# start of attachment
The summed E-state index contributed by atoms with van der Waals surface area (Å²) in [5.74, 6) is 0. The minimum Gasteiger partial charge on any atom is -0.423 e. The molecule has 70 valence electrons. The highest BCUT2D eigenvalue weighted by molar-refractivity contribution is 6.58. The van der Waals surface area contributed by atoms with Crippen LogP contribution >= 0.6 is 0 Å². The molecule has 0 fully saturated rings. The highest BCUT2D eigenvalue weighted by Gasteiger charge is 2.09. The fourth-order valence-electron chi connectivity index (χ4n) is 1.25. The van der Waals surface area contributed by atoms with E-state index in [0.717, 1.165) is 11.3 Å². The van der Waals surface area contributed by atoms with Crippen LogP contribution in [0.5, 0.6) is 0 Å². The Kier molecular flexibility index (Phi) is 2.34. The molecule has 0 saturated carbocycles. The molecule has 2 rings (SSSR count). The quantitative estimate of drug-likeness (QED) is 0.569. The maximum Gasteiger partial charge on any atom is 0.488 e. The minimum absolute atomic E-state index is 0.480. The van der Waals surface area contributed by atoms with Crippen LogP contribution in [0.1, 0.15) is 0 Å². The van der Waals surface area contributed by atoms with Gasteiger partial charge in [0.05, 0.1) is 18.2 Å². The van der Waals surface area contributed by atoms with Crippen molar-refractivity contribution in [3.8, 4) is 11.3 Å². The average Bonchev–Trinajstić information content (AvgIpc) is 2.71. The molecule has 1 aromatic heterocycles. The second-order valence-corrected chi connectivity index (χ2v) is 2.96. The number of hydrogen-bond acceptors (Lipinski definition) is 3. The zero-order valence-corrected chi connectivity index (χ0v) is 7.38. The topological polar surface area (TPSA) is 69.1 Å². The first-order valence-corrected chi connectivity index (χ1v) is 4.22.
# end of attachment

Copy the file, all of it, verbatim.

The summed E-state index contributed by atoms with van der Waals surface area (Å²) in [5.74, 6) is 0. The minimum Gasteiger partial charge on any atom is -0.423 e. The molecule has 70 valence electrons. The highest BCUT2D eigenvalue weighted by molar-refractivity contribution is 6.58. The van der Waals surface area contributed by atoms with Crippen LogP contribution >= 0.6 is 0 Å². The molecule has 0 fully saturated rings. The highest BCUT2D eigenvalue weighted by Gasteiger charge is 2.09. The fourth-order valence-electron chi connectivity index (χ4n) is 1.25. The van der Waals surface area contributed by atoms with E-state index in [0.717, 1.165) is 11.3 Å². The van der Waals surface area contributed by atoms with Crippen LogP contribution in [0.5, 0.6) is 0 Å². The Kier molecular flexibility index (Phi) is 2.34. The molecule has 0 saturated carbocycles. The molecule has 2 rings (SSSR count). The quantitative estimate of drug-likeness (QED) is 0.569. The maximum Gasteiger partial charge on any atom is 0.488 e. The minimum absolute atomic E-state index is 0.480. The van der Waals surface area contributed by atoms with Crippen LogP contribution in [0.1, 0.15) is 0 Å². The van der Waals surface area contributed by atoms with Gasteiger partial charge in [0.05, 0.1) is 18.2 Å². The van der Waals surface area contributed by atoms with Crippen molar-refractivity contribution in [3.8, 4) is 11.3 Å². The average Bonchev–Trinajstić information content (AvgIpc) is 2.71. The molecule has 1 aromatic heterocycles. The second-order valence-corrected chi connectivity index (χ2v) is 2.96. The number of hydrogen-bond acceptors (Lipinski definition) is 3. The zero-order valence-corrected chi connectivity index (χ0v) is 7.38. The topological polar surface area (TPSA) is 69.1 Å². The first-order valence-corrected chi connectivity index (χ1v) is 4.22.